For the academician planning a cutting-edge survey in Manliness Studies, fall 2009 provides a fine reading list. Start with two new novels from the modern masters of professional boyhood: Juliet, Naked, Nick Hornby’s latest adult-contemporary fable, features Apple ear-buds on its cover and, in its plot, a character called Tucker Crowe, described as “a reclusive Dylanish singer-songwriter.” It’s unfair how easy adjectives make things sometimes (Sept. 29). Rather more interesting is Dave Eggers’ The Wild Things, based on the screenplay of the upcoming Spike Jonze version of Maurice Sendak’s child-predation classic. Upon seeing it listed at 300 pages and Ages 12 and up, this reviewer experienced a chilling flashback to his first encounter with a footnote (Oct. 1).
Literary manhood’s main event begins in October. By the numbers: In 2008, 12,700 newborn boys were named Jonathan in the United States. That works out to about twenty-six and a half Jonathans for every page of Jonathan Lethem’s Chronic City, the Brooklyn chronicler’s first novel-length treatment of rudderless Manhattan. (Oct. 16). But what sort of mother would name her Jonathan after Lethem? At 36 Jonathans per page, Jonathan Safran Foer’s Eating Animals is marginally less substantial but potentially significantly weirder, an everything-but-fiction admixture of “philosophy, literature, science, memoir and his own detective work” that starts with teenage Jonathan’s flirtations with vegetarianism to become, somewhat obscurely, “a celebration and a reckoning, a story about the stories we’ve told—and the stories we now need to tell” (Nov. 2). Do not confuse Eating Animals with Eating the Dinosaur, Chuck Klosterman’s latest collection of “Pop Culture Pieces” (Oct. 20). (If none of these stories entice, Jonathan Franzen’s next novel, Freedom, is due fall 2010.)
Incidentally, there were more than twice as many Stevens born last year than Stephens. On Oct. 20, one of each—Levitt and Dubner, respectively—bring us SuperFreakonomics: Global Cooling, Patriotic Prostitutes, and Why Suicide Bombers Should Buy Life Insurance. Arriving the same day is What the Dog Saw and Other Adventures, a collection of Malcolm Gladwell’s New Yorker pieces. Like David Plouffe’s The Audacity to Win: The Inside Story and Lessons of Barack Obama’s Historic Victory (Nov. 3), both titles amount to world-historical valedictions for their authors; symbology aside, they are the best-seller franchises the ’00s will be remembered for. Which, unfortunately, happens to dilute their cocktail-party efficacy (one can only learn that abortion prevents crime so often!); in autumn’s competitive factoid-dropping, separating boys from men may finally take a woman’s touch.
Consider the nuggets sure to be found in Ayn Rand and the World She Made by Anne C. Heller (Oct. 27). Ms. Heller is an admirer of Rand but not, as it were, a Randian; this denied her access to the Objectivist archives, but also makes her impressive research the closest we’re likely to get to an objective account of a figure non-admirers would mostly care to ignore. They do so at their peril. Like Joseph Smith’s or L. Ron Hubbard’s, Rand’s is the peculiarly American sort of crazy liable to insinuate itself as the new normal anywhere and everywhere it’s given half a chance (say, at the Federal Treasury). Likewise, a peculiarly Russian sort of genius—that of hermit ex-mathematician (and Rasputin look-alike) Grigori Perelman—is the topic of Masha Gessen’s promising pop-sci Perfect Rigor (Nov. 11).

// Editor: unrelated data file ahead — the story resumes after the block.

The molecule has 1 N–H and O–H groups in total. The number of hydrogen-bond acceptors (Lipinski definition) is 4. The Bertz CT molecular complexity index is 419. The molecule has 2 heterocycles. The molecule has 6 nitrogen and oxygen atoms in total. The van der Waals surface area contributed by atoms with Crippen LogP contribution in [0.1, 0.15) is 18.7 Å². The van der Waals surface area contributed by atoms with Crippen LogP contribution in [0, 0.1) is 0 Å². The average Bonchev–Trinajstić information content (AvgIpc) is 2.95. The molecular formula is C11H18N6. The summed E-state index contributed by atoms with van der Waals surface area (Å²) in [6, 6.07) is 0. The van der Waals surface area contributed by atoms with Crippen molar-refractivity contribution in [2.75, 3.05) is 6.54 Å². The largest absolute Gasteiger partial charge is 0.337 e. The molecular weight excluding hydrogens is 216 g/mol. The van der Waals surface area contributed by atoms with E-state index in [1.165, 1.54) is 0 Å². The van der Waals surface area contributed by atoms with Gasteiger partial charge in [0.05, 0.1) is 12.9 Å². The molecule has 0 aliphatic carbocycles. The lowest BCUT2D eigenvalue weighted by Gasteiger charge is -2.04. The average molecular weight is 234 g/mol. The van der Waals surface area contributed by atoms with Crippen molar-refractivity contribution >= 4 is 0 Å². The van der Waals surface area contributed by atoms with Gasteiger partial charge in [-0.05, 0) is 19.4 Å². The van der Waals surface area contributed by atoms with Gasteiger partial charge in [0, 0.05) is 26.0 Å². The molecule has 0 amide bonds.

All of which is to say that the time to order your copy of The Original of Laura is now; saved from the flames by his willful wife, and brought to press by his petulant son, she forcibly reasserts Vladimir Nabokov’s alpha-male indispensability from the grave (Nov. 17). Pity the Jonathans.
Mr. Ayelet Waldman Mulls Manhood
To call manliness and its discontents Michael Chabon’s raison d’écrire is merely to say he was born, male and literarily inclined, in the years after the Berlin Wall went up, and has been professionally active since it came down. Spanning 1960 and 1975, his odd generation—the first one post-draft, the last one pre–personal computer—happens to dominate American letters, which makes their vocational quandary our Cultural Problem. How, then, to refashion the masculine narrative tradition—sustained by soldiers and stoics from Beowulf through Hemingway, Chandler and McCarthy—for current flabby male reality? The great question that has never been answered, and which our variegated post-feminisms have not yet been able to answer (despite a decade of Clooneys and Beckhams, Eggerses and Foster Wallaces, Sopranos and Entourages and Mad Men), is “What do men want out of manhood?”
Circa 2000, the answer would have been: comic books, exemplified by Mr. Chabon’s The Amazing Adventures of Kavalier & Klay, which won a Pulitzer Prize. He followed it with three hyper-rigorous exercises in genre fiction, and he wasn’t alone. In strenuously play-acting as mystery novelists (Mr. Chabon’s The Final Solution and The Yiddish Policeman’s Union), young-adult authors (his Summerland), Marvel writers (Jonathan Lethem’s Omega the Unknown) and mid-century New York intellectuals (the strange case of n+1), very adult men seemed to be working through a problem, in boyish Asperger’s fashion, by way of non-sequitur obsession—by inhabiting ready-made, amber-set formal frameworks as a means to confront their own times. A decade into the 21st century, is specifically masculine virtue a contradiction in terms? The detour into superheroes and detectives would have been worth the pulp if it can answer this question, and Mr. Chabon’s memoir Manhood for Amateurs: The Pleasures and Regrets of a Husband, a Father and a Son promises a “shy manifesto” that may be his generation’s, and ours, first serious stab at just that (Oct. 6).
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